The protagonists aren’t the traditional heroes you’d expect. We have a man with a penchant for ultra-violence, a transvestite who’s also a shaman, a telepath, and a young man who may be the next Buddha. Because if you’re going to go head-on against aliens that have already made mankind its bitch, it helps to have Buddha in your team.
Similar to Doom Patrol, The Invisibles bathes itself in weird. It’s filled with magic and conspiracies, with a healthy, HEALTHY dose of sex, drugs, and grotesque violence. At one point, the heroes get trapped in the banned movie Salo: or 120 Days of Sodom. Do not watch or even Google that movie if you don’t want to feel filthy. Morrison says that much of the comics’ story was told to him by aliens when he was abducted in Kathmandu because THAT MAKES TOTAL SENSE. The book reads like a bizarre psychedelic trip, and not necessarily the good kind. The Invisibles is a challenging but rewarding read. It’s the type of book that will violently dry-hump your brain and gives you a hard slap in the face and forces us to examine what is real and what is important in this crazy world of ours.
Art Spiegelman’s Maus is an award-winning masterpiece. It’s also one of the most painful, harrowing books you’ll ever read.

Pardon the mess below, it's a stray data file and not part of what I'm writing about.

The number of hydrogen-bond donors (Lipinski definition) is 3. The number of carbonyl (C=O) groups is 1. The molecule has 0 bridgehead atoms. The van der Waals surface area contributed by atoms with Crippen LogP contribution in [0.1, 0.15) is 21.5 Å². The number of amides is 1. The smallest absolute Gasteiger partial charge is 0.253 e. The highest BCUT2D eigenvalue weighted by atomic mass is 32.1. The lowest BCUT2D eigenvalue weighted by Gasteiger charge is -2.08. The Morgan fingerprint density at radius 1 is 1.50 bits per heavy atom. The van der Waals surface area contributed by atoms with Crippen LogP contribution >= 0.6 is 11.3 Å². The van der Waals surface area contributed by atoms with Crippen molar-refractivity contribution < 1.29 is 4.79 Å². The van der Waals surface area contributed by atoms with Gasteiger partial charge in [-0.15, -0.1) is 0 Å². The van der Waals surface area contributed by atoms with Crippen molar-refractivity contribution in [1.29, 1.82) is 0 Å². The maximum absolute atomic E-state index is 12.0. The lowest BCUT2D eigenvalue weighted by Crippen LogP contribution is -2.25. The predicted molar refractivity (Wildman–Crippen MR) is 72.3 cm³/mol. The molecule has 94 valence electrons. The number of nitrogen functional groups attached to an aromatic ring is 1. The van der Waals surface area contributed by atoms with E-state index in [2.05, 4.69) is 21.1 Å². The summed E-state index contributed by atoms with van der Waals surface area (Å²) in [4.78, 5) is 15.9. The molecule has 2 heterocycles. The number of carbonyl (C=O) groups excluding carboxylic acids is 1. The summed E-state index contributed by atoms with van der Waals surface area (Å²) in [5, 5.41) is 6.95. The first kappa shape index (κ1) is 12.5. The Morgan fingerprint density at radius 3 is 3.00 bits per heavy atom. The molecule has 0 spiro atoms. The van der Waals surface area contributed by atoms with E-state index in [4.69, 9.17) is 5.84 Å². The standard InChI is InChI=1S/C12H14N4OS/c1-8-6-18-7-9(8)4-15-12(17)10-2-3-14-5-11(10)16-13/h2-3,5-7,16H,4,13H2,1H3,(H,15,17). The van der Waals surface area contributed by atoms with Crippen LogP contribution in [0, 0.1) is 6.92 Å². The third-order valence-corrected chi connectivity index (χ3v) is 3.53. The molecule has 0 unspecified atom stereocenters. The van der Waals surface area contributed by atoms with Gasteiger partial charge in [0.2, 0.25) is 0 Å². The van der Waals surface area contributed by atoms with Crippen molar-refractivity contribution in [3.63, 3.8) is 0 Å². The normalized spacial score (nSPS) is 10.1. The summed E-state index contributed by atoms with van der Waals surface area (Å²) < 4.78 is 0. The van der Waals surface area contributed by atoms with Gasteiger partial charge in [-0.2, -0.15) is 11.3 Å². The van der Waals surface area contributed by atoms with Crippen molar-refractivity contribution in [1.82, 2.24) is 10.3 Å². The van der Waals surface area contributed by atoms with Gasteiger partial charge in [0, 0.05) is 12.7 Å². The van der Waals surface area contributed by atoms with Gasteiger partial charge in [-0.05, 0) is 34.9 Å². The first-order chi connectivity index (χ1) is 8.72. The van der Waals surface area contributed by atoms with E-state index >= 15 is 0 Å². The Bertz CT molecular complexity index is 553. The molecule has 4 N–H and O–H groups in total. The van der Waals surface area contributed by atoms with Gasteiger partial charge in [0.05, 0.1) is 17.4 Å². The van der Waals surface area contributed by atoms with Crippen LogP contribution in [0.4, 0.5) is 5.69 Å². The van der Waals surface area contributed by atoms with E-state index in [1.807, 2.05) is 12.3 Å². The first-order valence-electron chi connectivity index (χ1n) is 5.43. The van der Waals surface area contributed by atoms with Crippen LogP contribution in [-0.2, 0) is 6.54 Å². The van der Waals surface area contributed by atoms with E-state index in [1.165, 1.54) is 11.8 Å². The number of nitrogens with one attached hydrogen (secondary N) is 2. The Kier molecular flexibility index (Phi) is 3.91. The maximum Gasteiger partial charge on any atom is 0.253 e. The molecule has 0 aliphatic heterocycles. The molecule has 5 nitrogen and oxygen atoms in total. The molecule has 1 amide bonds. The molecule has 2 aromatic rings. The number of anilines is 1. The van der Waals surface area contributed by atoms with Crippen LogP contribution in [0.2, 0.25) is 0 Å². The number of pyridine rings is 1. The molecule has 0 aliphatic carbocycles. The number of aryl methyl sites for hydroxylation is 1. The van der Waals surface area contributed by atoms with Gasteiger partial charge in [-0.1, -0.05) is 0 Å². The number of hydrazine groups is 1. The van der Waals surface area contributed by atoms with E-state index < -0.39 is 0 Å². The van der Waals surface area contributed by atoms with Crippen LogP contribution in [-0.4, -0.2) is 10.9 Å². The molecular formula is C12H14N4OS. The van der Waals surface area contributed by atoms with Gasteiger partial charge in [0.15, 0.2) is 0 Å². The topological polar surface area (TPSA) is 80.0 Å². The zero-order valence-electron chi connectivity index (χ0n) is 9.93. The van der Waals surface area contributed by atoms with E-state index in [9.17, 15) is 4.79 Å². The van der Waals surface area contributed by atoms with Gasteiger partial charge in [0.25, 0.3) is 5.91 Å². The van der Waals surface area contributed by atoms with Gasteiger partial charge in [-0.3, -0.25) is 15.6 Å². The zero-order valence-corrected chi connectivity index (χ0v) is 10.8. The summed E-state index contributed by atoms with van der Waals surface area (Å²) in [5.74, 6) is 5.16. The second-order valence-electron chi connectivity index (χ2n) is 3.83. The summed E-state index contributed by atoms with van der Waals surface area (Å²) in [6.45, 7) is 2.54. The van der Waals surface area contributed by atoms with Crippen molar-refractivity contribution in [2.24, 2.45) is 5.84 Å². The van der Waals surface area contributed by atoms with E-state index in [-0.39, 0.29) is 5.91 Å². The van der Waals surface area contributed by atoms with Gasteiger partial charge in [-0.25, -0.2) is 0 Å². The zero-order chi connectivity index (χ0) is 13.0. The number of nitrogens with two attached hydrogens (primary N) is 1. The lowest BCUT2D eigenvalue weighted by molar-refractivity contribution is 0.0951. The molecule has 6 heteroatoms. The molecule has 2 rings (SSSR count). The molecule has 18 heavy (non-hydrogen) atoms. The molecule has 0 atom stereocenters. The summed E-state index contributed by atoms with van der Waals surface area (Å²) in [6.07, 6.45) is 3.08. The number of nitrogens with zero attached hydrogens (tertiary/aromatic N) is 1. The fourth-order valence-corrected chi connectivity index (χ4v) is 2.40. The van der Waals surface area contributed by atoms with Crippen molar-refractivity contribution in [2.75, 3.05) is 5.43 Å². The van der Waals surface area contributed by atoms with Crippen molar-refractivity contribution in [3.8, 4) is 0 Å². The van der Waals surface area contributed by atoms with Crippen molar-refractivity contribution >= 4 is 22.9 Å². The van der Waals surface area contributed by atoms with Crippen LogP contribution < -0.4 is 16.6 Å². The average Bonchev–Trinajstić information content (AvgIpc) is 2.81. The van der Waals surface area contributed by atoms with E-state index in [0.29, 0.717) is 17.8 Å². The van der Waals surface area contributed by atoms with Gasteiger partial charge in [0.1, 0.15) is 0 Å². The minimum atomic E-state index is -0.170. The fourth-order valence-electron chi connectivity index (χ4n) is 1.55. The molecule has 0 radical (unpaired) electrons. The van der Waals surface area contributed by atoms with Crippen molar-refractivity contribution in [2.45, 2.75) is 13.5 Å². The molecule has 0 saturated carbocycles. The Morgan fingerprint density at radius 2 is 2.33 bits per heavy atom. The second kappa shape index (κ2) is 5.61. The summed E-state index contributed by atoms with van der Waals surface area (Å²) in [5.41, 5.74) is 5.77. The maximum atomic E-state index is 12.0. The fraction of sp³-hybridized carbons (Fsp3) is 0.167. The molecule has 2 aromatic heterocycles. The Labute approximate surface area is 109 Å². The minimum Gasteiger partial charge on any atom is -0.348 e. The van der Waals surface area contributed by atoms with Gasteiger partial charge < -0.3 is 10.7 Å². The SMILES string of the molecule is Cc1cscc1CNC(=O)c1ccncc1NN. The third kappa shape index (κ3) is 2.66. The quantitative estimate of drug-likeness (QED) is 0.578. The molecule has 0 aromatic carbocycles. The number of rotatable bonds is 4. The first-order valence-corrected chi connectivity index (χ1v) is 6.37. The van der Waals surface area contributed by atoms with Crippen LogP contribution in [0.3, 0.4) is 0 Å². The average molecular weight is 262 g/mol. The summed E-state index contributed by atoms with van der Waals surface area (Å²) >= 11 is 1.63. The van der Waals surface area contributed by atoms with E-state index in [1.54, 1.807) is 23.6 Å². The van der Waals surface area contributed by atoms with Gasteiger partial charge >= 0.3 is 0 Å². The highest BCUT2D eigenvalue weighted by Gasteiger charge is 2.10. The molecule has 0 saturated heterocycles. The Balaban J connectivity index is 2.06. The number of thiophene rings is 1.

Maus tells the story of Spiegelman’s father Vladek, a Polish Jew who also survived in the concentration camps during the Holocaust. The book portrays the characters in the story as animals: Jews are mice, Germans as cats, British as dolphins, Americans as dogs, and non-Jewish Polish as pigs. Despite the cartoonish portrayal of its cast, the constant barrage of violence and abuse is very real. Maus pulls no punches. It will constantly rip your heart out in a story about surviving a difficult life marred by tragedy after tragedy and persecution after persecution, abuse after abuse in one of history’s darkest chapters. It all feels very real, because it is.
Maus is the first graphic novel to win the Pulitzer and is simply one of THE pieces of literature you have to read in your life. Given the racially-charged environment we’re currently living in, reading Maus is relevant in these times, and maybe even turning it into film may just be what the world needs now.
Providence is written by comics legend Alan Moore. If you don’t know who he is, go jump off a cliff. Just kidding. With the man behind such awesome titles such as Watchmen, V for Vendetta, Batman: The Killing Joke and more, you know Providence is going to be awesome.